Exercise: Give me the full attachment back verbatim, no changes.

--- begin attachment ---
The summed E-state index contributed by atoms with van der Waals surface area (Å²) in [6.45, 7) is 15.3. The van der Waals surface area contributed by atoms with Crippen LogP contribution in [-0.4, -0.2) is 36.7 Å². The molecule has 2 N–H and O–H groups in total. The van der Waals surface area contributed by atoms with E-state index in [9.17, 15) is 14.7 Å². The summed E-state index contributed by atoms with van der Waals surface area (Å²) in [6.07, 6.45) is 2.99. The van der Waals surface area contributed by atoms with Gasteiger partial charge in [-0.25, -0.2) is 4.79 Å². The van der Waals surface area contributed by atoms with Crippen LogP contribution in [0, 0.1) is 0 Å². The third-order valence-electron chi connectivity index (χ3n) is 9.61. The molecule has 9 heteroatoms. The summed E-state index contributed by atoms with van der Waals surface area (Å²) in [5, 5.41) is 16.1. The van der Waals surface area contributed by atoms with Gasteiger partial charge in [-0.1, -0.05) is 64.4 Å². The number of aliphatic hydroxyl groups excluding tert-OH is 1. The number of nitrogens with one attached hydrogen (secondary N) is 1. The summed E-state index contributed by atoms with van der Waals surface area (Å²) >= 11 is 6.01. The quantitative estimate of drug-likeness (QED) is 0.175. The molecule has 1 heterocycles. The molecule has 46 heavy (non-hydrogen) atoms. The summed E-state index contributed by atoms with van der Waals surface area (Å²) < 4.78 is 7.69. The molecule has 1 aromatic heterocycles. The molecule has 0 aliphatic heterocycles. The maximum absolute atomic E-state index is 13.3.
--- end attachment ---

The summed E-state index contributed by atoms with van der Waals surface area (Å²) in [6.45, 7) is 15.3. The van der Waals surface area contributed by atoms with Crippen LogP contribution in [-0.4, -0.2) is 36.7 Å². The molecule has 2 N–H and O–H groups in total. The van der Waals surface area contributed by atoms with E-state index in [9.17, 15) is 14.7 Å². The summed E-state index contributed by atoms with van der Waals surface area (Å²) in [6.07, 6.45) is 2.99. The van der Waals surface area contributed by atoms with Gasteiger partial charge in [-0.25, -0.2) is 4.79 Å². The van der Waals surface area contributed by atoms with Crippen LogP contribution in [0, 0.1) is 0 Å². The third-order valence-electron chi connectivity index (χ3n) is 9.61. The molecule has 9 heteroatoms. The summed E-state index contributed by atoms with van der Waals surface area (Å²) in [5, 5.41) is 16.1. The van der Waals surface area contributed by atoms with Gasteiger partial charge in [-0.1, -0.05) is 64.4 Å². The number of aliphatic hydroxyl groups excluding tert-OH is 1. The number of nitrogens with one attached hydrogen (secondary N) is 1. The summed E-state index contributed by atoms with van der Waals surface area (Å²) >= 11 is 6.01. The quantitative estimate of drug-likeness (QED) is 0.175. The molecule has 1 heterocycles. The molecule has 46 heavy (non-hydrogen) atoms. The summed E-state index contributed by atoms with van der Waals surface area (Å²) < 4.78 is 7.69. The molecule has 1 aromatic heterocycles. The molecule has 0 aliphatic heterocycles. The maximum absolute atomic E-state index is 13.3.